Dozens die in Baghdad attack

5 blasts leave 32 dead, scores wounded in vibrant shopping district


BAGHDAD, Iraq -- An attack on one of the richest neighborhoods in the Iraqi capital killed at least 32 civilians yesterday and left scores of wounded, most of them moderate, middle-class Shiite Muslims shopping in one of Baghdad's few vibrant commercial districts.

At least five blasts struck the upscale Karradah district, including a devastating car bomb that set shops ablaze and incinerated passers-by along a crowded strip of butcher shops.

Iraqi police, holding AK-47s and pistols and firing into the air, quickly sealed off the area.

Footage taken immediately after the blast and broadcast on state-owned Iraqiya television showed a weeping woman, her face bloodied, being led away. Two men struggled to carry an elderly man over a pile of debris from crushed buildings. Survivors begged police to help friends and loved ones trapped inside an inferno.

"I headed back to my shop to see it blazing with fire and my friends and neighbors killed or wounded," said Zuhair Ali Hussein Zaidi, 30, a hardware store owner who left to investigate a blast only to return and find his shop destroyed. "I saw children completely burned and many injured. People were evacuating the dead and injured by carrying them out."

The explosions turned buildings into heaps of twisted girders, rubble and dust. Bloodied residents scrambled around the neighborhood looking for loved ones, including a missing 11-year-old girl on a shopping errand. Six bodies were discovered beneath piles of rubble eight hours after the blast.

The 10 a.m. attack bore the signature of Sunni Arab insurgents such as al-Qaida in Iraq. Police said four of the five blasts were caused by rockets or mortars. But officials have often attributed such explosions to indirect fire, hoping to stave off blame for allowing insurgents to maneuver explosives-packed vehicles past checkpoints that dot the city.

Overlapping layers of insurgent, sectarian, ethnic, tribal and criminal violence have overwhelmed Iraqi civilians, many of whom stay clustered in their homes and neighborhoods out of fear for their lives.

"There are many collaborators involved in the violence," said Saif Daik, a 23-year-old grocery store employee near one of the blast sites. "The Americans, the foreign fighters, the political parties, the criminals and the terrorists, all are part of it."

At least 15 people were killed when four car bombs struck the neighborhood in a coordinated attack 13 months ago. Yesterday's attacks came amid talk of bolstering the number of U.S. troops in Baghdad as a way to fix a six-week security crackdown that has failed to reduce violence in the capital.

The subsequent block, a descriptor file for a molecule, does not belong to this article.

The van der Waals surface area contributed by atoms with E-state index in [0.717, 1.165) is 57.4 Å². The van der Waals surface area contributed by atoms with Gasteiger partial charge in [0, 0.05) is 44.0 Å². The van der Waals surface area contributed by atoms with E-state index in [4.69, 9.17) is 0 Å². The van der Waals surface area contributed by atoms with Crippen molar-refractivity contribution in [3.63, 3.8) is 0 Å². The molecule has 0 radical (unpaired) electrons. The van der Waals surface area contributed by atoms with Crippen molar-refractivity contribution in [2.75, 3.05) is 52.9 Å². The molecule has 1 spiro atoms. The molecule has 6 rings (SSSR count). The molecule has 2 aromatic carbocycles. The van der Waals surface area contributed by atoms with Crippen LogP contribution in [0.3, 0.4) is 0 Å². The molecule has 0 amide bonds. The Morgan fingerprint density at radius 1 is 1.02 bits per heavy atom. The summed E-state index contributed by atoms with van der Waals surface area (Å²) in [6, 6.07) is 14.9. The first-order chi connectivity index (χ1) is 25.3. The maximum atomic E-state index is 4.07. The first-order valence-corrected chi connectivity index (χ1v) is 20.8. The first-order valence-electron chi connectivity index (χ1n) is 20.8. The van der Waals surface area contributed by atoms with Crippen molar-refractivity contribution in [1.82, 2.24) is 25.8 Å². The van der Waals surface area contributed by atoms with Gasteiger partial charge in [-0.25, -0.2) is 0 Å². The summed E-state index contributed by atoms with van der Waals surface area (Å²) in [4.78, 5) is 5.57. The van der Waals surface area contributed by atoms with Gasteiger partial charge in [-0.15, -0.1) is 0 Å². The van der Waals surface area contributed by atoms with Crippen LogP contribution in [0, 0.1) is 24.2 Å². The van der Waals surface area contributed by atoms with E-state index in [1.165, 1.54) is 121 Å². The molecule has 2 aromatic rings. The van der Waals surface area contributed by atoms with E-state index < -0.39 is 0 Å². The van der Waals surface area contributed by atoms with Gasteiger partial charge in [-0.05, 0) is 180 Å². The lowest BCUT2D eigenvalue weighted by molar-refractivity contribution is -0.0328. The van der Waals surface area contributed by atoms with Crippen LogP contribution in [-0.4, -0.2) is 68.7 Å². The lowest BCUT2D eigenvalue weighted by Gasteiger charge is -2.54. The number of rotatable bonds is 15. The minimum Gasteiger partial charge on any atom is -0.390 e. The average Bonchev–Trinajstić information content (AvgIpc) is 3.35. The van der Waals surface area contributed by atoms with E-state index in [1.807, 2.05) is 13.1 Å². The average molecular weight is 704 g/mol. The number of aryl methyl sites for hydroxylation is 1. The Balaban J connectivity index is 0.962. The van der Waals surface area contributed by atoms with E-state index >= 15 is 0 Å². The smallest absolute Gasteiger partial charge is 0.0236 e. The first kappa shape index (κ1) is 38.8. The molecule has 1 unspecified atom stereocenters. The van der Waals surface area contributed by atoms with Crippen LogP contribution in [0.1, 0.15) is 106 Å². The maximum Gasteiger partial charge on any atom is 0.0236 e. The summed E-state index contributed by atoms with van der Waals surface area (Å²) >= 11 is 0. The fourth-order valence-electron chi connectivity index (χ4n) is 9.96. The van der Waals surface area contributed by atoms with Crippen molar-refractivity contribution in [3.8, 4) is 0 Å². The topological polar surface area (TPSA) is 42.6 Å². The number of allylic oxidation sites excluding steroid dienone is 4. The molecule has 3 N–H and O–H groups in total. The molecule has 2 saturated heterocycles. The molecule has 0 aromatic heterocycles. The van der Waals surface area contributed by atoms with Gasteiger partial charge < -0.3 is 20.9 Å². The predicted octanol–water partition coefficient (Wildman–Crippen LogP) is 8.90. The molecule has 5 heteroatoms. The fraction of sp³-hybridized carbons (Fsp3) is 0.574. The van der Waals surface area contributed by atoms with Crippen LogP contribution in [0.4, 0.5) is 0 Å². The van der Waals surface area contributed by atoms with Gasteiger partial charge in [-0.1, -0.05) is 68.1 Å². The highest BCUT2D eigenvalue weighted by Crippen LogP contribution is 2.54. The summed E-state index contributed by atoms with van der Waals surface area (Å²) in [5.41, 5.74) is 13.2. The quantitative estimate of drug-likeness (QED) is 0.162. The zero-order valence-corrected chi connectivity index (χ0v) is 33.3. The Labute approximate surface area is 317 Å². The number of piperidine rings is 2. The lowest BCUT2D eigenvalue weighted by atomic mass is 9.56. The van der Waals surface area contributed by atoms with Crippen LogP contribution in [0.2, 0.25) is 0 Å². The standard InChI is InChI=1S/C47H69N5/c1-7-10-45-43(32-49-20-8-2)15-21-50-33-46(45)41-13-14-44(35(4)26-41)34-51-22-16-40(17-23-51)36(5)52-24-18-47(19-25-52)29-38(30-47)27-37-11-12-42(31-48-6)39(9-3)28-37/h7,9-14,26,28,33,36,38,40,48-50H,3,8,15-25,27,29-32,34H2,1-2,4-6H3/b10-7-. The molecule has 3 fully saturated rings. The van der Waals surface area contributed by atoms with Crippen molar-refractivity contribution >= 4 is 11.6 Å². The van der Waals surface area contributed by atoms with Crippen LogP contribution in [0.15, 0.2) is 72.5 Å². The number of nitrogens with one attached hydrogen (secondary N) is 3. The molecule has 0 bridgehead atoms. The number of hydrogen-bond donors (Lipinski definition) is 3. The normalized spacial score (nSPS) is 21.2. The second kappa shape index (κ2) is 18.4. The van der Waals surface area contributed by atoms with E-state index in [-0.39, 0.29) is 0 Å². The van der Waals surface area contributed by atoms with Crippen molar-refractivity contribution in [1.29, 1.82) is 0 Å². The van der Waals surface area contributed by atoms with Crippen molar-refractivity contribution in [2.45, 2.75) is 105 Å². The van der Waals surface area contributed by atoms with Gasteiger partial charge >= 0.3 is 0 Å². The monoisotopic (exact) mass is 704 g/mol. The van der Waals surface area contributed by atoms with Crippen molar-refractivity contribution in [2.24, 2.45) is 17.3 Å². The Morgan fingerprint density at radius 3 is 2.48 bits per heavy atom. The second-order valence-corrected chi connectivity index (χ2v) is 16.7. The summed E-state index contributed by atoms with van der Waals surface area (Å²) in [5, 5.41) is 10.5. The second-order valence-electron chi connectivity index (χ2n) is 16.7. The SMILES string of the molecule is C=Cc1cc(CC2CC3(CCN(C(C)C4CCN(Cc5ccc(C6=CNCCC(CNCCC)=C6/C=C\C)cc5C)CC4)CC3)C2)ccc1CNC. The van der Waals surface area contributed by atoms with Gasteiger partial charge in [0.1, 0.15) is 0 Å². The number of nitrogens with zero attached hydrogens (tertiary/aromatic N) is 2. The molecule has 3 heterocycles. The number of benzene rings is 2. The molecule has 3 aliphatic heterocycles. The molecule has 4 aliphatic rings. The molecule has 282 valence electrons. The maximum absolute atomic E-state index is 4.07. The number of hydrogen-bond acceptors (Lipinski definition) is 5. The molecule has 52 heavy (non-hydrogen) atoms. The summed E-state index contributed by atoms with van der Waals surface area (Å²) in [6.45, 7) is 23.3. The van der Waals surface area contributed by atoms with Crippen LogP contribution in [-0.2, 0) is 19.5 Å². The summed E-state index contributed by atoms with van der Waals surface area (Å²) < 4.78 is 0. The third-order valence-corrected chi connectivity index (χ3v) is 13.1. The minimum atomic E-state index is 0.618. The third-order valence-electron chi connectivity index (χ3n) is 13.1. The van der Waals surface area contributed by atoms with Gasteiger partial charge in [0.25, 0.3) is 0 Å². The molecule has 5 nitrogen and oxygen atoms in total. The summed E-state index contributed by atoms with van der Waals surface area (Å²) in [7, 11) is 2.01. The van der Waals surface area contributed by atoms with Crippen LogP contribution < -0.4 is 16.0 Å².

Lt. Gen. Peter W. Chiarelli, the U.S. commander of day-to-day operations in Iraq, said Wednesday that he wants to use U.S. soldiers to oversee infrastructure projects.

Prime Minister Nouri al-Maliki, on a visit to the United States, draws the backbone of his political support from areas such as Karradah. In a statement yesterday, he blamed the attack on religious extremists and loyalists to the regime of Saddam Hussein, condemning it as "new evidence of their defeat, bankruptcy and rancor toward anything Iraqi."

Violence has escalated in Iraq this year despite numerous plans to improve security, the death of insurgent leader Abu Musab al-Zarqawi and the formation of a permanent government.

At least 19 bodies of men, shot in the head and bearing signs of torture, were found yesterday in Baghdad.

Gunmen killed three men working for a foreign security company in the western Baghdad neighborhood of Mansour, also the site of clashes between suspected insurgents and police today. Five traffic police officers were reported kidnapped in east Baghdad.

Two American military personnel "suffered minor wounds" Wednesday during a joint U.S.-Iraqi "counter death squad operation" that netted five suspects and "bomb-making materials," a news release said.

In violence outside the capital, gunmen opened fire yesterday on a checkpoint manned by Georgian soldiers outside Baqouba, wounding several, police and witnesses said. American support vehicles evacuated the soldiers to an airbase. Two bomb blasts in and around the religiously mixed city northeast of the capital left at least four dead and nine injured.

Two Iraqi police officers, a soldier and a civilian were killed in separate incidents in and around the northern city of Kirkuk.

Borzou Daragahi writes for the Los Angeles Times.

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